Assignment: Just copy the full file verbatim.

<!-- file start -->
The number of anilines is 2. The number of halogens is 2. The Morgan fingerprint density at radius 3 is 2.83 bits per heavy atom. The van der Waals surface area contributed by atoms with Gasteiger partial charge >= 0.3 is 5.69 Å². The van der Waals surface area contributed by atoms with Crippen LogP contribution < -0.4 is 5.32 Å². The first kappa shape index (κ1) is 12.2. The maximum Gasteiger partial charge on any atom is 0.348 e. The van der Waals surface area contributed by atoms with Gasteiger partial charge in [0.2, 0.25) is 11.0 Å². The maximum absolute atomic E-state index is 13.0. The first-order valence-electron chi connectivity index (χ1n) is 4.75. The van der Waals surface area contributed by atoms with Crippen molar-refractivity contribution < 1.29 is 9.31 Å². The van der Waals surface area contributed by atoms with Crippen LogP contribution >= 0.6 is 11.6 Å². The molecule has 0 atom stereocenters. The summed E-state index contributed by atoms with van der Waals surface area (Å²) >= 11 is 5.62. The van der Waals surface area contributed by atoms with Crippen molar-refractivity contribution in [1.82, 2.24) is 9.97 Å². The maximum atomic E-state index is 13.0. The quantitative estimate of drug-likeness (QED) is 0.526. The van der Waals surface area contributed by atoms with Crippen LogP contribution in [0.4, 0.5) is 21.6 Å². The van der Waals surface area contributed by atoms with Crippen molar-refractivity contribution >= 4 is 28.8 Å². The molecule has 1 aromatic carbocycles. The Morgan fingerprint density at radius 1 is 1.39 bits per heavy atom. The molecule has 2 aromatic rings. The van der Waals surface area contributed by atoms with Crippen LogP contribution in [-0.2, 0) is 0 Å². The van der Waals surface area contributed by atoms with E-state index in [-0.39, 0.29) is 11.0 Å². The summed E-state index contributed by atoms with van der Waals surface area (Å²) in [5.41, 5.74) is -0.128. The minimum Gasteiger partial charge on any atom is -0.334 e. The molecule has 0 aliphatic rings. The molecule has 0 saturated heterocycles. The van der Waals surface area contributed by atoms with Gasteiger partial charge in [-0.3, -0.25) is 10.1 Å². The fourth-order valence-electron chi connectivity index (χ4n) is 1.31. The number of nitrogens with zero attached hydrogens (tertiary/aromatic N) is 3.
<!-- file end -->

The number of anilines is 2. The number of halogens is 2. The Morgan fingerprint density at radius 3 is 2.83 bits per heavy atom. The van der Waals surface area contributed by atoms with Gasteiger partial charge >= 0.3 is 5.69 Å². The van der Waals surface area contributed by atoms with Crippen LogP contribution < -0.4 is 5.32 Å². The first kappa shape index (κ1) is 12.2. The maximum Gasteiger partial charge on any atom is 0.348 e. The van der Waals surface area contributed by atoms with Gasteiger partial charge in [0.2, 0.25) is 11.0 Å². The maximum absolute atomic E-state index is 13.0. The first-order valence-electron chi connectivity index (χ1n) is 4.75. The van der Waals surface area contributed by atoms with Crippen molar-refractivity contribution < 1.29 is 9.31 Å². The van der Waals surface area contributed by atoms with Crippen LogP contribution >= 0.6 is 11.6 Å². The molecule has 0 atom stereocenters. The summed E-state index contributed by atoms with van der Waals surface area (Å²) >= 11 is 5.62. The van der Waals surface area contributed by atoms with Crippen molar-refractivity contribution in [1.82, 2.24) is 9.97 Å². The maximum atomic E-state index is 13.0. The quantitative estimate of drug-likeness (QED) is 0.526. The van der Waals surface area contributed by atoms with Crippen LogP contribution in [0.4, 0.5) is 21.6 Å². The van der Waals surface area contributed by atoms with Crippen molar-refractivity contribution >= 4 is 28.8 Å². The molecule has 1 aromatic carbocycles. The Morgan fingerprint density at radius 1 is 1.39 bits per heavy atom. The molecule has 2 aromatic rings. The van der Waals surface area contributed by atoms with Crippen LogP contribution in [-0.2, 0) is 0 Å². The van der Waals surface area contributed by atoms with E-state index in [-0.39, 0.29) is 11.0 Å². The summed E-state index contributed by atoms with van der Waals surface area (Å²) in [5.41, 5.74) is -0.128. The minimum Gasteiger partial charge on any atom is -0.334 e. The molecule has 0 aliphatic rings. The molecule has 0 saturated heterocycles. The van der Waals surface area contributed by atoms with Gasteiger partial charge in [-0.3, -0.25) is 10.1 Å². The fourth-order valence-electron chi connectivity index (χ4n) is 1.31. The number of nitrogens with zero attached hydrogens (tertiary/aromatic N) is 3.